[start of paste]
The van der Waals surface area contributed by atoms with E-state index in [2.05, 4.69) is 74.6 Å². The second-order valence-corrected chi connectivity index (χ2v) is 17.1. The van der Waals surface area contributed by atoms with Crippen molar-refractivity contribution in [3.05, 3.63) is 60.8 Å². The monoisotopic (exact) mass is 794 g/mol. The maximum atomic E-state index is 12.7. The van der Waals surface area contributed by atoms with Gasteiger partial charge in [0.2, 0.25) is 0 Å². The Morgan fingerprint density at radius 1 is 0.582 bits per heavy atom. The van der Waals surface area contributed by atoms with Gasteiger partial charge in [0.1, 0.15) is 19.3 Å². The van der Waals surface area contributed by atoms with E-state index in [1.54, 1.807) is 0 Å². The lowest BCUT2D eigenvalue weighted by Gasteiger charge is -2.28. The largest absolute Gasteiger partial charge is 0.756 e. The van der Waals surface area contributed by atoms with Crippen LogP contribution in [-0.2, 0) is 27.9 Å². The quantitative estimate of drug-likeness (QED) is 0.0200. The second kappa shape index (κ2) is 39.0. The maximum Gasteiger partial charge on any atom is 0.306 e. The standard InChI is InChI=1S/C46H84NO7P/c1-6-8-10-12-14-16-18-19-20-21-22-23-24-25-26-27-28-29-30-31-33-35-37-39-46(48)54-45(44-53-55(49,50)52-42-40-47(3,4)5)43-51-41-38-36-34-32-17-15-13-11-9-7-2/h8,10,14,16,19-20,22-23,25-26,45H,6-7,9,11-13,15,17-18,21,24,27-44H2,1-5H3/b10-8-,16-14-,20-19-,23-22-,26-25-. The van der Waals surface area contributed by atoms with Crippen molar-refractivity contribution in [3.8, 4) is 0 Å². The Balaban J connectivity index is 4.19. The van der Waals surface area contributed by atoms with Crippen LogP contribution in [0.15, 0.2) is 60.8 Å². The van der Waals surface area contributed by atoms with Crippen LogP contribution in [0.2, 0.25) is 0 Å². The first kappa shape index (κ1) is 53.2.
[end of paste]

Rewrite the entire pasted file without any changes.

The van der Waals surface area contributed by atoms with E-state index in [2.05, 4.69) is 74.6 Å². The second-order valence-corrected chi connectivity index (χ2v) is 17.1. The van der Waals surface area contributed by atoms with Crippen molar-refractivity contribution in [3.05, 3.63) is 60.8 Å². The monoisotopic (exact) mass is 794 g/mol. The maximum atomic E-state index is 12.7. The van der Waals surface area contributed by atoms with Gasteiger partial charge in [0.2, 0.25) is 0 Å². The Morgan fingerprint density at radius 1 is 0.582 bits per heavy atom. The van der Waals surface area contributed by atoms with Gasteiger partial charge in [0.1, 0.15) is 19.3 Å². The van der Waals surface area contributed by atoms with E-state index in [1.54, 1.807) is 0 Å². The lowest BCUT2D eigenvalue weighted by Gasteiger charge is -2.28. The largest absolute Gasteiger partial charge is 0.756 e. The van der Waals surface area contributed by atoms with Crippen LogP contribution in [-0.2, 0) is 27.9 Å². The quantitative estimate of drug-likeness (QED) is 0.0200. The second kappa shape index (κ2) is 39.0. The maximum Gasteiger partial charge on any atom is 0.306 e. The standard InChI is InChI=1S/C46H84NO7P/c1-6-8-10-12-14-16-18-19-20-21-22-23-24-25-26-27-28-29-30-31-33-35-37-39-46(48)54-45(44-53-55(49,50)52-42-40-47(3,4)5)43-51-41-38-36-34-32-17-15-13-11-9-7-2/h8,10,14,16,19-20,22-23,25-26,45H,6-7,9,11-13,15,17-18,21,24,27-44H2,1-5H3/b10-8-,16-14-,20-19-,23-22-,26-25-. The van der Waals surface area contributed by atoms with Crippen molar-refractivity contribution in [3.8, 4) is 0 Å². The Balaban J connectivity index is 4.19. The van der Waals surface area contributed by atoms with Crippen LogP contribution in [0.15, 0.2) is 60.8 Å². The van der Waals surface area contributed by atoms with Crippen LogP contribution in [0.2, 0.25) is 0 Å². The first kappa shape index (κ1) is 53.2.